2020 promised a lot. Multiple Ultra events, some familiar face races and the goal of getting my sub 3:30 Marathon. But the year quickly turned into a somewhat unexpected scenario of complete chaos, fear for our health, our. loved ones and our livelihoods and the stripping away of many of the things we take for granted.
Organised events obviously took a massive hit and by late March it was clear that the plans for 2020 were going to take a turn. This couldn’t be helped, we had. to just go with the flow, follow the rules and see when we got past the problem.
In 2019 I saw a new race advertised, the partner race to the Round Reading UltraMarathon. Run To The Sea, a 50Km trail race from Ringwood in the New Forest to Hengistbury Head east of Bournemouth. Nice! But I’ve got a load of races in March 2020 so maybe next time. As the year developed and things changed it became clear that trail events were well placed to be the first to return. Often lower attendances, less crowds and often run in areas. with few others in – a genuine possibility to hold an event with the rules that Social Distancing bring.
With all my October events (including those postponed from earlier in the year) cancelled out to 2021 I found that the Run To The Sea had moved to October, a new empty month of events for me. Oh dear! Thats a real tempting arrangement. It. took me about 30seconds to decide to sign up. Fingers were crossed, hopes were set at a modest level and a weekend trip to the coast with the family booked (youngest kids having inset days meant we got a nice long weekend away).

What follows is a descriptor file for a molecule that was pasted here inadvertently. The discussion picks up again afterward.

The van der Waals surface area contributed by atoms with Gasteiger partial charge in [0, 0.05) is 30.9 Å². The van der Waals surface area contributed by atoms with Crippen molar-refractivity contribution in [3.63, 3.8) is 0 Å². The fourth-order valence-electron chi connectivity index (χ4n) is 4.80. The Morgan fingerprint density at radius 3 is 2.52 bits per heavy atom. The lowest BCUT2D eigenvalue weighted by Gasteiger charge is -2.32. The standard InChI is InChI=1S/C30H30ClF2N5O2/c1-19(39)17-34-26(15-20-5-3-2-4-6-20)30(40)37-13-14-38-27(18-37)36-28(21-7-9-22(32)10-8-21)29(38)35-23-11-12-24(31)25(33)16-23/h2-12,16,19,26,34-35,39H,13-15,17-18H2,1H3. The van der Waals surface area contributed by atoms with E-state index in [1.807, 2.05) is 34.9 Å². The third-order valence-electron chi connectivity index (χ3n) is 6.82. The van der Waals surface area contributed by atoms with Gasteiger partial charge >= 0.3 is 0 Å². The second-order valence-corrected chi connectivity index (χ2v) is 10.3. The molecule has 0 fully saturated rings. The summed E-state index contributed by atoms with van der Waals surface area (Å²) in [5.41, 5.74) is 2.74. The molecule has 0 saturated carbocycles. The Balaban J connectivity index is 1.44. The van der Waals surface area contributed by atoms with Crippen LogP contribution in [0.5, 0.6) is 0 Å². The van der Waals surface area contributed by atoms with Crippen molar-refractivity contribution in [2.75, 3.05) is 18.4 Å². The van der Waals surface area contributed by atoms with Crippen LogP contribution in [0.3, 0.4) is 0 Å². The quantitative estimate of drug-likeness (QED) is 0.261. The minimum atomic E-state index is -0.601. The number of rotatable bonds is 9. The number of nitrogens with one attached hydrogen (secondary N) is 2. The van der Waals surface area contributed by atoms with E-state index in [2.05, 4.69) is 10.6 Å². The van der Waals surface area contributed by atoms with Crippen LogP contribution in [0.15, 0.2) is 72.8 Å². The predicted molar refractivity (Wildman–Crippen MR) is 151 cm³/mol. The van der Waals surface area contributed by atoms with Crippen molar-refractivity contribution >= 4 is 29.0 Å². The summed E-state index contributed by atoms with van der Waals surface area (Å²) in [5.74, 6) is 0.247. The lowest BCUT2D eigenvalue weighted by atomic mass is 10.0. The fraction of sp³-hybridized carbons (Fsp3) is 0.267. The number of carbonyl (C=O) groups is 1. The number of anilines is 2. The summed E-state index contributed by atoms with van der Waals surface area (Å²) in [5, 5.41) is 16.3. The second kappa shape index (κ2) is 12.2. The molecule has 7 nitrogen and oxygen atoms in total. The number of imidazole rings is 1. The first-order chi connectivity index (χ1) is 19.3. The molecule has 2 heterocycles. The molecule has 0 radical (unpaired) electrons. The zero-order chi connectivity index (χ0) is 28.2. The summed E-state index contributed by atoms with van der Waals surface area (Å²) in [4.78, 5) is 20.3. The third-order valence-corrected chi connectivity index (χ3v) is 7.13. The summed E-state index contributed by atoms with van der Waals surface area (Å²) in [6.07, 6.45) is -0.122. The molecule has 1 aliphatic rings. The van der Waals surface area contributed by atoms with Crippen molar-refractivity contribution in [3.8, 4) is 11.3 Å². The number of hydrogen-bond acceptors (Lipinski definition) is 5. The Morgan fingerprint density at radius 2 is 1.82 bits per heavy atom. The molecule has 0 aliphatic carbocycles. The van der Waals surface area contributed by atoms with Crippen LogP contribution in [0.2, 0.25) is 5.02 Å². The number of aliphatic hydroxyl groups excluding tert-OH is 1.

Before the race
The first thing to say is that UltraViolet (the organisers) were brilliant in their communication. Their social feeds were updated and very helpful. They sent out plenty of really useful eMail updates and overall they kept the participants well. informed on everything needed. This was obviously more important and more complex given the COVID situation, but hats off to the organisers. It was exemplary from start to finish.
Not planning for a 50K might be a silly thing, deciding with relatively last minute to take part might have otherwise be seen as a bad idea. Thankfully for me the summer had seen me take on some virtual events that got me putting some significant miles under my belt – this made the 50Km challenge one that I felt comfortable to make. A final few weeks of training with some structured plans based on the book by Krissy Moehl really helped.
It’s also worth noting that the Run To The Sea is a pretty flat course. That helps! I took to running some long training runs around the Thames Path in Oxfordshire. relatively flat, good variety of surfaces and – well simply a very enjoyable place to run – Im very lucky to have this on local running routes list.